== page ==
A pattern emerged here. You put on an album and you listen to the album, not a few tracks. However, that ‘on to other guitarists’ showed it’s not just a folk-lover’s loudspeaker, and not just a walk down memory lane (to the pub serving foaming pints of Scrummock’s Aulde Fetlock). Out came Vök and Little Simz and Stormzy (‘cos I is street) and it all worked. I didn’t find pen hitting paper too often though, because my attention was focused on the music rather than the sound it makes. A good thing for a listener, not so good for someone with pages to fill!
Strangely though, this lack of description of the sound a speaker makes is what the Neat is all about. You listen to music, then listen to more music, and never once give a damn about the performance of the loudspeaker. To discuss it in audiophile terms seems to be like dragging the conversation back to the prosaic, or worse, back to an entirely different conversation in which you have become thoroughly uninterested.
Nevertheless, a job is a job. The Ekstra is a very fast sounding loudspeaker with outstanding bass in terms of both depth and speed. It is exceptionally good at the presentation of musical coherence, and when listening to a piece of music (such as ‘Love in Vain’ by The Rolling Stones from the Stripped CD [Polydor]) the sense of interplay between musicians in this live cut from the rehearsal room really puts you in there with the Glimmer Twins.
Detail is good but only slightly above average in its class. That being said, upper register detail is very good, and free from aggression or brashness. Staying with the Stripped album, the live arena tracks are some of the least listenable tracks I own, even down to an occasional sense of the band ‘phoning it in’. Any hint of top end emphasis on tracks like ‘Street Fighting Man’ make the album descend into thin, nasty brightness, and the Ekstra managed to keep that top end in check while opening out the top end sound.
Ekstra is also a relatively forgiving loudspeaker, twice over. It needs a good, but not brute-force, amplifier, but more importantly it’s very forgiving on less than wonderful pieces of music that are swathed in compression. Muse’s ‘Invincible’ from Black Holes and Revelations [Helium-3] is an anthemic piece almost ruined by compression. While the Ekstra cannot undo the damage made by such compression, it can – and does – make it seem less bothersome.
You’ll notice that most of my recording callouts here have not gone too far down the classical rabbit hole. I noticed this several hours into the listening session. It’s an odd sensation; it’s not that the loudspeakers were bad on classical music – in fact, they played classical music pretty well on balance – but I found myself playing other music each time I thought about playing classical pieces. In later introspection, I can’t quite tell whether that was down to the loudspeaker gently moving me away from music it cannot do to the same degree of justice, or it exposes my own musical predilections to be less catholic than I would like them to be. In other words, it might have been ‘me’ rather than ‘it’ opting for the non-classical music. To date, I’m still not sure on this and where I run with it. Playing them to a true classical-loving friend (who also ‘got’ the speaker) they played a lot of Bach through them and were surprised by that (“I didn’t realise how much I like Bach” was the reply). I’ve come to the conclusion that the Ekstra isn’t a musical filter, but it engages with your own musical filters with a high degree of accuracy.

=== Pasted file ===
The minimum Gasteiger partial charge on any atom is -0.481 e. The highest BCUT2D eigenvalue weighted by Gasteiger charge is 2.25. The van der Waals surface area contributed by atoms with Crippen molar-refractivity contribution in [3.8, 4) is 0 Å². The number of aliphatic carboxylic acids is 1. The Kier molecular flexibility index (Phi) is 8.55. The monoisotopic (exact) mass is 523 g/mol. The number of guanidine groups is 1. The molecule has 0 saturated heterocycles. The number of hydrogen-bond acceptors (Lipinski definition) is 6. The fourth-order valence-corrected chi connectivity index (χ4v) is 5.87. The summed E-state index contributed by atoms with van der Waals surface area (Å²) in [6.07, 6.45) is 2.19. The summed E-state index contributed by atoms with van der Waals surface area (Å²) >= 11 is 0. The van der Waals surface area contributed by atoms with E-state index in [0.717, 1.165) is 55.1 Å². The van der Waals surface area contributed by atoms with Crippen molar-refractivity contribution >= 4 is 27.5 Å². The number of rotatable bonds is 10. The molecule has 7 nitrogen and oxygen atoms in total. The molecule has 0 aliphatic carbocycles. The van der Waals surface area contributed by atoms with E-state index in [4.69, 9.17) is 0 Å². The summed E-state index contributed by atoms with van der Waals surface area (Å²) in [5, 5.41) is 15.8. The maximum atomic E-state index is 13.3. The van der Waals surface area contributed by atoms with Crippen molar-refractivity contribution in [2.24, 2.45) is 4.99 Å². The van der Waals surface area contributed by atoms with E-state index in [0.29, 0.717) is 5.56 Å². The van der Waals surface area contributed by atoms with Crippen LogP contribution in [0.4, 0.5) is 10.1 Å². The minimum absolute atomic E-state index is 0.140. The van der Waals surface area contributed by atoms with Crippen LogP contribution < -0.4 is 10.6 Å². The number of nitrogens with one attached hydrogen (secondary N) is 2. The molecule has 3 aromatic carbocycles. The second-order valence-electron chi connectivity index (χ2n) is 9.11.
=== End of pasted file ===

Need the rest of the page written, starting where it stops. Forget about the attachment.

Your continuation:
What I also found myself not putting down on page too often was imaging. This time, it was more a function of the loudspeaker than me. Imaging here is good, but very much not a priority. So that holographic soundstaging and the kind of presentation that makes a loudspeaker really attractive to some people is a little bit less obvious. It’s more a bolus of sound between the loudspeakers than a three-dimensional presentation of sounds around the room. In fairness to Neat, most concerts I’ve been to have a similar ‘soundstage’ to the Neats and no one has ever walked away from a concert saying ‘what great imaging!’ Nevertheless, if you define your musical presentation by a walk-in soundstage, the Neat may struggle to meet those demands as well as some other designs.
A lot of the rest of the performance is marked out by a very high degree of effortlessness in all things. Take its dynamic range, for example. This is not the kind of loudspeaker that presents a powerful dynamic range up front, but the more you listen to it, the more you realise it’s incredibly dynamic... it just hides that dynamic range in a kind of British sense of understatement. The same applies to its ability to portray the light and shade of microdynamics; there is no immediate sense of a microdynamic superstar, but all those subtle shades and textures are there in full effect.